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I am trying to filter the below cart based on payment method. The cart contains list of Group which in tern contains list of Items and items has list of payment methods.

Now, i want all items with payment method offered as Credit card. Is there a better way to filter it out rather than running through nested loops.

public class PaymentType {
    private String paymentType;
}

public class Items {
    private Integer itemId;
    private List<PaymentType> paymentOptions;
}

public class Group {
    private Integer sellerId;
    private List<Items> itemList;
}

public class Cart {
    private Integer cardId;
    private List<Group> group;
}

Thanks,

-Vijay

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1  
Should payment type really be a String, rather than an enum? –  kittylyst Mar 13 '12 at 14:41
    
Payment is determined as String. The whole cart object and others are as part of complex data type in my WSDL service request. –  Vijay Selvaraj Mar 13 '12 at 14:52

3 Answers 3

It depends on what you mean by better.

You could maintain a HashMap which stores this information. This avoids using loops but means you have to maintain a data structure which adds complexity and could be slower overall, depending on how you use it.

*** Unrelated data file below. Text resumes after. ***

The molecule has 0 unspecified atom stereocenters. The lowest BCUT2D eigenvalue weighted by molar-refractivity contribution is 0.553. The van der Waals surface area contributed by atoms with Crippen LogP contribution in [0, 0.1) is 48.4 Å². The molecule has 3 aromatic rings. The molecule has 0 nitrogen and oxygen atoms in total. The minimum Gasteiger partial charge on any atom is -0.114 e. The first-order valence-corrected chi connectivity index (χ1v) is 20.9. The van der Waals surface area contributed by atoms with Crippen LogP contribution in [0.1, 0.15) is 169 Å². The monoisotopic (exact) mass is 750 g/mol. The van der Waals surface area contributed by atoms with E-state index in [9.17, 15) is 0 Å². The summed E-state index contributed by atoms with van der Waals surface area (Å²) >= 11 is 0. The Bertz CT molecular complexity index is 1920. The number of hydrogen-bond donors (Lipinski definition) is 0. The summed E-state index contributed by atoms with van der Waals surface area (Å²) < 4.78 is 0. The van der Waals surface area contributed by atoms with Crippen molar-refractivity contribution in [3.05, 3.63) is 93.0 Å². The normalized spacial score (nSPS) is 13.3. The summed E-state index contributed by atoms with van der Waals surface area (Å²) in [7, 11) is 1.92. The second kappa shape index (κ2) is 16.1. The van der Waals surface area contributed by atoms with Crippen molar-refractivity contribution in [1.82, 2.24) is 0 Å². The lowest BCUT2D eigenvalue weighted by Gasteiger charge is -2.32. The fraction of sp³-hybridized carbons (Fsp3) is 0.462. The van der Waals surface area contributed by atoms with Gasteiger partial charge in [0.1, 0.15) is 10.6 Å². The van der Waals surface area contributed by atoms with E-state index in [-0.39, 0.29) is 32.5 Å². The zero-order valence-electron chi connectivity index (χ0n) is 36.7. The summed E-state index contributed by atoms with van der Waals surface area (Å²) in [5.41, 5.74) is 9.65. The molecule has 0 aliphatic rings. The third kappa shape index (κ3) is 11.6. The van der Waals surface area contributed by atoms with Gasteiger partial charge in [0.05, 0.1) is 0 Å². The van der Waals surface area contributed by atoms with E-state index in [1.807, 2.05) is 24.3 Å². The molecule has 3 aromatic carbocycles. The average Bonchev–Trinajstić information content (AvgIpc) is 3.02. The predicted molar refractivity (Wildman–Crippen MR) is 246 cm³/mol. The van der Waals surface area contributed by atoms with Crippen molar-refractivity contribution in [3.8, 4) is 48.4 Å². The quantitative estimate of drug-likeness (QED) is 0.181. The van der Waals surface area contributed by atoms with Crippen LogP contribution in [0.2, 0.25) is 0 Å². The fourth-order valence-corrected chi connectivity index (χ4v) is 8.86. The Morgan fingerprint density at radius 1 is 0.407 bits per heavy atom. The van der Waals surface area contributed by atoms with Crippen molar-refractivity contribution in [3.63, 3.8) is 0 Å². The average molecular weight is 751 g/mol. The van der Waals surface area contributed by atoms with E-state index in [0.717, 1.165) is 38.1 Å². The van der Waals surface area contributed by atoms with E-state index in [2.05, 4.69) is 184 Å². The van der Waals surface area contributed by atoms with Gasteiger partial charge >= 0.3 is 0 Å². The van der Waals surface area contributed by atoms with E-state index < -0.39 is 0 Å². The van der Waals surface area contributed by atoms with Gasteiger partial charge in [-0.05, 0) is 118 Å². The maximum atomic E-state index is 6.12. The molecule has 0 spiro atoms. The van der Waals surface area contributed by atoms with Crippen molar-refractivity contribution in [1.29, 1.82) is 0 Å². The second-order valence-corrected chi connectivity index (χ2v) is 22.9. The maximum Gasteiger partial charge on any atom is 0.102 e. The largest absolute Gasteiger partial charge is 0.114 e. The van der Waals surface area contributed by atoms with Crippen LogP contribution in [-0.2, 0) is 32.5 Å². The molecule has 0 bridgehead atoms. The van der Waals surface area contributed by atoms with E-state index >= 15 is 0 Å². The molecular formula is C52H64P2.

Without more information, I would take the simplest/shortest approach which is to use loops.

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Actually the cart object is a complex type on my WSDL service request. I am to sort out the list and identify eligible items based on rules provided. One such rule is "All items with payment gateway Credit card". I have more rules to apply on the cart :) but the data structure the one defined. –  Vijay Selvaraj Mar 13 '12 at 14:47
    
For each type of query, you may need to add more data structures to cache the results. Or if you use brute force, it will be simpler, perhaps slower (but perhaps more than fast enough) You can loop through 100,000 items in a matter of milli-seconds, so looping can be an option even if performance is important. –  Peter Lawrey Mar 13 '12 at 14:51

I would add methods to each class to find the objects you're interested in, e.g. a method List<Item> findItemsByPaymentType(PaymentType paymentType) to each Group and Cart. The one in Cart would then call the one on the Group class for each of its Group instances, then collecting all of the single Group results in one combined list.

This would still mean that you have to implement loops, but it would be done in a nice and clean manner in each class. Easier to test and easier to reuse.

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The cart object is part of my service request and is auto generated :( –  Vijay Selvaraj Mar 13 '12 at 14:48
    
Well, that's too bad - would've been a nice chance for some real OO design. In this case, I would put the filter functionality (loops) into some kind of helper class for easier reuse. You'll thank yourself the moment you need to use it from somewhere else. –  nwinkler Mar 13 '12 at 14:54

One approach is to make PaymentType abstract with some common methods. Then you create subclasses such as CreditCardPayment extends PaymentType which would enable you to do something like follows:

for(CreditCardPayment payment : payments)  
{  
    ccpList.add(payment);  
}  
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